In the years since Netscape Navigator and Microsoft Internet Explorer began supporting CSS, DHTML, and Ajax, the Web itself has changed significantly. The browser wars, the dot-com explosion (and subsequent crash), and the Web's enormous growth in popularity have led to a shakedown of the technologies that are regularly used to create Web sites. CSS and DHTML remain the standards that are used to create some of the best Web sites around, while Ajax is quickly becoming the technology of choice for providing the best user interaction.
This book's support Web site (webbedenvironments.com/css_dhtml_ajax) includes quick references online for all of the code presented in the book and information in the first three parts of the book, as well as a list of the browser-safe fonts, tools and resources for Web developers.
In this book, I'll show you the best ways to implement CSS, DHTML, and Ajax so that the broadest spectrum of the Web-surfing population can view your Web sites. To help organize the information, I have split this book into four parts:
Part 1 (CSS) details how to use CSS to control the appearance of the content on Web pages. I'll show you some best-practices for controlling the various aspects of how your Web page is displayed.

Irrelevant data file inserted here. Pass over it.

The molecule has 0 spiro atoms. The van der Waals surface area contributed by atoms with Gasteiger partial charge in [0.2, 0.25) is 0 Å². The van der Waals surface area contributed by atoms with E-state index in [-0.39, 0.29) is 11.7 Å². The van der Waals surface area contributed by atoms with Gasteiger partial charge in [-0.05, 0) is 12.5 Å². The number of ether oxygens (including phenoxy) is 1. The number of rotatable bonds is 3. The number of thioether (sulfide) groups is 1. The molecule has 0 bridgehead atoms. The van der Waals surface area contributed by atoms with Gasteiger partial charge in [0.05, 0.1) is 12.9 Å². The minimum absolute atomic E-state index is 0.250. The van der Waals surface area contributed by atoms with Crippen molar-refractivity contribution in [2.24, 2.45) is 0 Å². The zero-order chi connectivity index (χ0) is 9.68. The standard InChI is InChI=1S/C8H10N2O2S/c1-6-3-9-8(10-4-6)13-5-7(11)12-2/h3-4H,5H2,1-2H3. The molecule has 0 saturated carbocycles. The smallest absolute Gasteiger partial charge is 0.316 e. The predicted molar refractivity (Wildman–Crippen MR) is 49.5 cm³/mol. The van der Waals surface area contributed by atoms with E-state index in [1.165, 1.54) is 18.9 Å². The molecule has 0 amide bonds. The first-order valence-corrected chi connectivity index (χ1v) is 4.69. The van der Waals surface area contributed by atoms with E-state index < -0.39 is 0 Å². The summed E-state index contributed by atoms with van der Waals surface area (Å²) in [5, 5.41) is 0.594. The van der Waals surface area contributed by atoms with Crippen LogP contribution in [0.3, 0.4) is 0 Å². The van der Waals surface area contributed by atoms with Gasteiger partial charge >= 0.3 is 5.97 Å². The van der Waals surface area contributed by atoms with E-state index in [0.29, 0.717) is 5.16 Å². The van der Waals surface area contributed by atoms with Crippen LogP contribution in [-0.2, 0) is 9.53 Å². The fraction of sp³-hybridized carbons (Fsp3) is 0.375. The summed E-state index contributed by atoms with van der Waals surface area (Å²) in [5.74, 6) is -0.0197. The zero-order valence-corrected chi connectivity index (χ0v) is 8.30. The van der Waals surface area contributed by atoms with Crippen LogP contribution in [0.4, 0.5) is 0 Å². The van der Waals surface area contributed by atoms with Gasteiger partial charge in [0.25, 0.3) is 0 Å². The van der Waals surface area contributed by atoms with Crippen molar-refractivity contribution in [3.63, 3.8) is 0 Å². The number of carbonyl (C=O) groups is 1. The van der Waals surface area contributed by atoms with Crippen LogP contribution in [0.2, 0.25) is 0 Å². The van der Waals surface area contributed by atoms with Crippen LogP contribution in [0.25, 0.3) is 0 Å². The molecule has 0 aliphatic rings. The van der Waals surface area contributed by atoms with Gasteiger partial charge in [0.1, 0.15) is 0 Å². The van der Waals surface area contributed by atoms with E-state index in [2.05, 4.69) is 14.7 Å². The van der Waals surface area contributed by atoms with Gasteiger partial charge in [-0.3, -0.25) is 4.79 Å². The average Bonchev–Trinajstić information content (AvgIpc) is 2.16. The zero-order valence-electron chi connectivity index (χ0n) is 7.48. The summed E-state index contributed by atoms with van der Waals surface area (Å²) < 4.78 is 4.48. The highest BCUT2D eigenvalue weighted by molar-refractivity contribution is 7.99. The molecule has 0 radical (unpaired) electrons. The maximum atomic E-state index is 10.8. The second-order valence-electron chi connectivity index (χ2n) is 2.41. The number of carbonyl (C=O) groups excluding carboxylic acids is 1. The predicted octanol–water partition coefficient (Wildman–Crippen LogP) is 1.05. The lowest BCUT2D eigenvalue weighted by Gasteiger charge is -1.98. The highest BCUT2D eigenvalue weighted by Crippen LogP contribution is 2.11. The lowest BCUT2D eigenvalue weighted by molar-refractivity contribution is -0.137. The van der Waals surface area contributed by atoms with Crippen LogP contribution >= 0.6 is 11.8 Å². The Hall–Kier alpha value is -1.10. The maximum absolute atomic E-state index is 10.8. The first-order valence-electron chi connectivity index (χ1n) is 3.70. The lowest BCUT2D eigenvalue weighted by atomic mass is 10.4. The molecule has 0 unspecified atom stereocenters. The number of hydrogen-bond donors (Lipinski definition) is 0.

Part 3 (Ajax) introduces you to Ajax basics, teaching you how to dynamically retrieve data from the server without having to load a new Web page. Ajax concepts have been around for a while, but they have only recently matured to the point where designers are regularly using them to design their pages.
Part 4 (Using CSS, DHTML, and Ajax) is where you can find some of the most common practical applications of the techniques presented in the first three parts of the book. You will learn the best practices for Web layout, content presentation, navigation, and creating controls that put the visitor in charge.
Everyone Is a Web Designer
Forget about your 15 minutes of fame: In the future, everyone will be a Web designer. As the Web continues to expand, a growing number of people are choosing this medium to get their messageswhatever they may beto the rest of the world. Whether they are movie buffs extolling the virtues of The Third Man or multinational corporations extolling the virtues of their companies, everyone regards the Web as one of the best ways to spread the word.
The fact is, just as everyone who uses a word processor is at some level a typographer, as the Web grows in popularity, everyone who uses it to do more than passively view pages will need to know how to design for the Web.
Knowing how to design for the Web isn't always about designing complete Web sites. Many, if not more people these days are using HTML to create simple Web pages for auction sites, such as eBay, their own photo albums, or their own Web logs (blogs). So whether you are planning to redesign your corporate Web site or place your kid's graduation pictures online, learning CSS, DHTML, and Ajax is your next step into the larger world of Web design.